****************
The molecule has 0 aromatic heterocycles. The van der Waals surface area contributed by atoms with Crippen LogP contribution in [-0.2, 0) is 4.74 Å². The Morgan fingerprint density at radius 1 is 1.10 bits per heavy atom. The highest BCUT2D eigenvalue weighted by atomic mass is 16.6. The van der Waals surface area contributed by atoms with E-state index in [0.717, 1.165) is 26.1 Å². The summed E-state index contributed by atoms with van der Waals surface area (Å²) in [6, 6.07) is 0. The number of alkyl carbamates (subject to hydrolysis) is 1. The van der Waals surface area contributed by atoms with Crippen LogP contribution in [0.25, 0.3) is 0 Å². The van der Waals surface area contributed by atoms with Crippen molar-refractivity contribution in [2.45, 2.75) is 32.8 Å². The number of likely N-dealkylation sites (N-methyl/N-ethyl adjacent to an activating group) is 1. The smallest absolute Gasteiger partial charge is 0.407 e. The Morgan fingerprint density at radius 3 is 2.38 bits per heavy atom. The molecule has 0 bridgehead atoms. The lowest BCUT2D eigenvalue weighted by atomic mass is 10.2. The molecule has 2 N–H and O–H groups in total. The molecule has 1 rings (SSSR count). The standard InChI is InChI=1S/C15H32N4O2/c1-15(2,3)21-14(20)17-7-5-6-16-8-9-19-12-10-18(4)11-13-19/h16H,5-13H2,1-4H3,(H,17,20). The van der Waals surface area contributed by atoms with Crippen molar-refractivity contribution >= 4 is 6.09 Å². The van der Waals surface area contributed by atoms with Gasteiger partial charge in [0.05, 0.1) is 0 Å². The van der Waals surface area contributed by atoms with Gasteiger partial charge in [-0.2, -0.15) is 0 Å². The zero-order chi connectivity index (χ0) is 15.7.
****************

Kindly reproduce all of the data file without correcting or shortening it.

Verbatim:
The molecule has 0 aromatic heterocycles. The van der Waals surface area contributed by atoms with Crippen LogP contribution in [-0.2, 0) is 4.74 Å². The Morgan fingerprint density at radius 1 is 1.10 bits per heavy atom. The highest BCUT2D eigenvalue weighted by atomic mass is 16.6. The van der Waals surface area contributed by atoms with E-state index in [0.717, 1.165) is 26.1 Å². The summed E-state index contributed by atoms with van der Waals surface area (Å²) in [6, 6.07) is 0. The number of alkyl carbamates (subject to hydrolysis) is 1. The van der Waals surface area contributed by atoms with Crippen LogP contribution in [0.25, 0.3) is 0 Å². The van der Waals surface area contributed by atoms with Crippen molar-refractivity contribution in [2.45, 2.75) is 32.8 Å². The number of likely N-dealkylation sites (N-methyl/N-ethyl adjacent to an activating group) is 1. The smallest absolute Gasteiger partial charge is 0.407 e. The Morgan fingerprint density at radius 3 is 2.38 bits per heavy atom. The molecule has 0 bridgehead atoms. The lowest BCUT2D eigenvalue weighted by atomic mass is 10.2. The molecule has 2 N–H and O–H groups in total. The molecule has 1 rings (SSSR count). The standard InChI is InChI=1S/C15H32N4O2/c1-15(2,3)21-14(20)17-7-5-6-16-8-9-19-12-10-18(4)11-13-19/h16H,5-13H2,1-4H3,(H,17,20). The van der Waals surface area contributed by atoms with Crippen molar-refractivity contribution >= 4 is 6.09 Å². The van der Waals surface area contributed by atoms with Gasteiger partial charge in [0.05, 0.1) is 0 Å². The van der Waals surface area contributed by atoms with Gasteiger partial charge in [-0.2, -0.15) is 0 Å². The zero-order chi connectivity index (χ0) is 15.7.